A significant controversy is brewing as tech companies employ a data set derived from pirated e-books, known as Books3, to train their AI systems. The authors of these e-books are taking legal action against tech giants like Meta for using their work without permission. While some authors are infuriated and consider this a form of theft, others have more positive reactions to their work being used for AI training.
Many authors are discovering that their books are part of the Books3 database used to train AI. The reaction is overwhelmingly negative, with authors feeling that their creative work and stories have been exploited without any compensation.
Some authors are rallying for unity among writers and readers to combat this issue. They believe that the abuse of their talent and hard work needs to be addressed, and readers' support is vital in this endeavor.
This controversy highlights broader concerns about AI's increasing influence in various art forms. AI is being used to generate creative content, which can be highly personal and intimate. Both writers and visual artists are grappling with these challenges as their work is incorporated into AI training without their consent.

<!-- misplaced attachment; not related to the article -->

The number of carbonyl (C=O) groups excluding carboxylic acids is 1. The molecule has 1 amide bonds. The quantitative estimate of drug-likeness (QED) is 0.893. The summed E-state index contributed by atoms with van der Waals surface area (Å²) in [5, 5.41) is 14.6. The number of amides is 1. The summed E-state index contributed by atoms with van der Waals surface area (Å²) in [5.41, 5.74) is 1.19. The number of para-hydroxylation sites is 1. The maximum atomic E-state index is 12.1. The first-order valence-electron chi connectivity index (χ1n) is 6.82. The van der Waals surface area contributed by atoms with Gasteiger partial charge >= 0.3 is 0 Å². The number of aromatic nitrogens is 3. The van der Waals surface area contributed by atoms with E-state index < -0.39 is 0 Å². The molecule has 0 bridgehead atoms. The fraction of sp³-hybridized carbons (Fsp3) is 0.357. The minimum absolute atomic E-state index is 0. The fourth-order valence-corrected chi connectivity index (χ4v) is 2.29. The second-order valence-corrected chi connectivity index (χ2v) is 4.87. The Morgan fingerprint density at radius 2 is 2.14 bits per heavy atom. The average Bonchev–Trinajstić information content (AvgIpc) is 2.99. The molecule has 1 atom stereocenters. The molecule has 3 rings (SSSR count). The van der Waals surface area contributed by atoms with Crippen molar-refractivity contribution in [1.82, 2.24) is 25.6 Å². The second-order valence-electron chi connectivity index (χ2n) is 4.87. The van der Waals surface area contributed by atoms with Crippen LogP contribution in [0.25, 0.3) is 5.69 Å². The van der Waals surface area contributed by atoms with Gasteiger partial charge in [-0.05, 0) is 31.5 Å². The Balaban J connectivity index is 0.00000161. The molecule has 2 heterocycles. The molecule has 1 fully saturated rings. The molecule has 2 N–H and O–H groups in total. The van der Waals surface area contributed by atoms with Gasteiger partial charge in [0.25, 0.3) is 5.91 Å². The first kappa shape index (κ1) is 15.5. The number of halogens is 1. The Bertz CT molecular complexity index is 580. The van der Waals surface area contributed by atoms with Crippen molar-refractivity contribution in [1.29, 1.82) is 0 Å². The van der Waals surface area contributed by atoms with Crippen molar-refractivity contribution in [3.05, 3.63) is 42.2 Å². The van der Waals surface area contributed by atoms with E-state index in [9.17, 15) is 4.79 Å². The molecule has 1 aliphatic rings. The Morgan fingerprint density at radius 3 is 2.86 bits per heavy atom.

This issue arises as President Joe Biden prepares to introduce an executive order on AI, positioning the United States as a leader in responsible AI innovation. However, writers and artists feel that despite their efforts, the relentless march of AI into the realm of art may feel inevitable and deflating.
The contentious issue of tech companies using pirated e-books to train AI systems reflects the complex relationship between AI and the world of art. It is not only a matter of compensation but also the personal and intimate nature of artistic creations being incorporated into AI processes.
The controversy surrounding Books3 serves as a reminder of the evolving landscape where AI interacts with various art forms, and the challenges that artists face in this digital age.